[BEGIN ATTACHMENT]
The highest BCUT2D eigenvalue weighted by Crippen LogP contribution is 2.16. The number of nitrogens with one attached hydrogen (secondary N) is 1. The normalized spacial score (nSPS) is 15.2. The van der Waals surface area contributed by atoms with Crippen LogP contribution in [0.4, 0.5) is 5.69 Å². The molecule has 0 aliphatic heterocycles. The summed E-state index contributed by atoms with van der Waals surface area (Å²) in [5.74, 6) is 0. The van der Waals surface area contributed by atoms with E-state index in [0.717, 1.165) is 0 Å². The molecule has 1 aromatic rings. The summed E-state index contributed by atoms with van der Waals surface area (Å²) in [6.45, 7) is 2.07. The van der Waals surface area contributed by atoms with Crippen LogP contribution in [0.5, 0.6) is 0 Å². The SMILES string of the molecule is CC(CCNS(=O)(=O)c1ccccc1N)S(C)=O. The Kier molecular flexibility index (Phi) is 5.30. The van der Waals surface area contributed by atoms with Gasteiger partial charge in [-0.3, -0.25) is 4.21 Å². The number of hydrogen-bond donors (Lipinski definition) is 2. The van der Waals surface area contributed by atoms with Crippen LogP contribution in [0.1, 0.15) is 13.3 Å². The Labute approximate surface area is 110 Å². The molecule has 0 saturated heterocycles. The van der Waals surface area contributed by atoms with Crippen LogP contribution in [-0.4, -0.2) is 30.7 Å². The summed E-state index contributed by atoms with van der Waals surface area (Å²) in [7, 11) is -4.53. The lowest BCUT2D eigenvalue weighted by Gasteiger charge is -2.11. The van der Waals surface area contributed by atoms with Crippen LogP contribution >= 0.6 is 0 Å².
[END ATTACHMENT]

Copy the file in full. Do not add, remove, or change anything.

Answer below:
The highest BCUT2D eigenvalue weighted by Crippen LogP contribution is 2.16. The number of nitrogens with one attached hydrogen (secondary N) is 1. The normalized spacial score (nSPS) is 15.2. The van der Waals surface area contributed by atoms with Crippen LogP contribution in [0.4, 0.5) is 5.69 Å². The molecule has 0 aliphatic heterocycles. The summed E-state index contributed by atoms with van der Waals surface area (Å²) in [5.74, 6) is 0. The van der Waals surface area contributed by atoms with E-state index in [0.717, 1.165) is 0 Å². The molecule has 1 aromatic rings. The summed E-state index contributed by atoms with van der Waals surface area (Å²) in [6.45, 7) is 2.07. The van der Waals surface area contributed by atoms with Crippen LogP contribution in [0.5, 0.6) is 0 Å². The SMILES string of the molecule is CC(CCNS(=O)(=O)c1ccccc1N)S(C)=O. The Kier molecular flexibility index (Phi) is 5.30. The van der Waals surface area contributed by atoms with Gasteiger partial charge in [-0.3, -0.25) is 4.21 Å². The number of hydrogen-bond donors (Lipinski definition) is 2. The van der Waals surface area contributed by atoms with Crippen LogP contribution in [0.1, 0.15) is 13.3 Å². The Labute approximate surface area is 110 Å². The molecule has 0 saturated heterocycles. The van der Waals surface area contributed by atoms with Crippen LogP contribution in [-0.4, -0.2) is 30.7 Å². The summed E-state index contributed by atoms with van der Waals surface area (Å²) in [7, 11) is -4.53. The lowest BCUT2D eigenvalue weighted by Gasteiger charge is -2.11. The van der Waals surface area contributed by atoms with Crippen LogP contribution >= 0.6 is 0 Å².